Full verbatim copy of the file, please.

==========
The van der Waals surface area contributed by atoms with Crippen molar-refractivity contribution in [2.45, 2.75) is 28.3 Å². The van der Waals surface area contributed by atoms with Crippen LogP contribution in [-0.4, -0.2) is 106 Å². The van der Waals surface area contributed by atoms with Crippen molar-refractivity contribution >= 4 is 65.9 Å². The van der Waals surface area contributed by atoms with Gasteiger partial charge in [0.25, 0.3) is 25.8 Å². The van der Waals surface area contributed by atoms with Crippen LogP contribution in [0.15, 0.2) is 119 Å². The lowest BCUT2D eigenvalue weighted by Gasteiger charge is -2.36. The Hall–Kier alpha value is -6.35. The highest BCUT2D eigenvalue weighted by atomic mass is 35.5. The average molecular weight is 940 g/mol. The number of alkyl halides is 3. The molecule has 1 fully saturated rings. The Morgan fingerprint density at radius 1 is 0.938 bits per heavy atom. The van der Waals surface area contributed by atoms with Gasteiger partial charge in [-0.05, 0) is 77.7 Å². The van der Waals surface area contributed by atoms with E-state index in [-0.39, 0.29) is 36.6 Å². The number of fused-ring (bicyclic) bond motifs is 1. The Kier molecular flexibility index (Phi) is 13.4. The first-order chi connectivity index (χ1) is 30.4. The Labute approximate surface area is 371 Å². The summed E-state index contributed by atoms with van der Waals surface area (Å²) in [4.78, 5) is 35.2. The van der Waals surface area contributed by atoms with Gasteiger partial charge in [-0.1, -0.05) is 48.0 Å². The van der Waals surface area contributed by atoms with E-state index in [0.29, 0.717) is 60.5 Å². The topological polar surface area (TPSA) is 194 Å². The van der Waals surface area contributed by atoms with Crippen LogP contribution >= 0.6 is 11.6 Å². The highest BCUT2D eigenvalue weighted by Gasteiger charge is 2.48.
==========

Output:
The van der Waals surface area contributed by atoms with Crippen molar-refractivity contribution in [2.45, 2.75) is 28.3 Å². The van der Waals surface area contributed by atoms with Crippen LogP contribution in [-0.4, -0.2) is 106 Å². The van der Waals surface area contributed by atoms with Crippen molar-refractivity contribution >= 4 is 65.9 Å². The van der Waals surface area contributed by atoms with Gasteiger partial charge in [0.25, 0.3) is 25.8 Å². The van der Waals surface area contributed by atoms with Crippen LogP contribution in [0.15, 0.2) is 119 Å². The lowest BCUT2D eigenvalue weighted by Gasteiger charge is -2.36. The Hall–Kier alpha value is -6.35. The highest BCUT2D eigenvalue weighted by atomic mass is 35.5. The average molecular weight is 940 g/mol. The number of alkyl halides is 3. The molecule has 1 fully saturated rings. The Morgan fingerprint density at radius 1 is 0.938 bits per heavy atom. The van der Waals surface area contributed by atoms with Gasteiger partial charge in [-0.05, 0) is 77.7 Å². The van der Waals surface area contributed by atoms with E-state index in [-0.39, 0.29) is 36.6 Å². The number of fused-ring (bicyclic) bond motifs is 1. The Kier molecular flexibility index (Phi) is 13.4. The first-order chi connectivity index (χ1) is 30.4. The Labute approximate surface area is 371 Å². The summed E-state index contributed by atoms with van der Waals surface area (Å²) in [4.78, 5) is 35.2. The van der Waals surface area contributed by atoms with Gasteiger partial charge in [-0.1, -0.05) is 48.0 Å². The van der Waals surface area contributed by atoms with E-state index in [0.29, 0.717) is 60.5 Å². The topological polar surface area (TPSA) is 194 Å². The van der Waals surface area contributed by atoms with Crippen LogP contribution >= 0.6 is 11.6 Å². The highest BCUT2D eigenvalue weighted by Gasteiger charge is 2.48.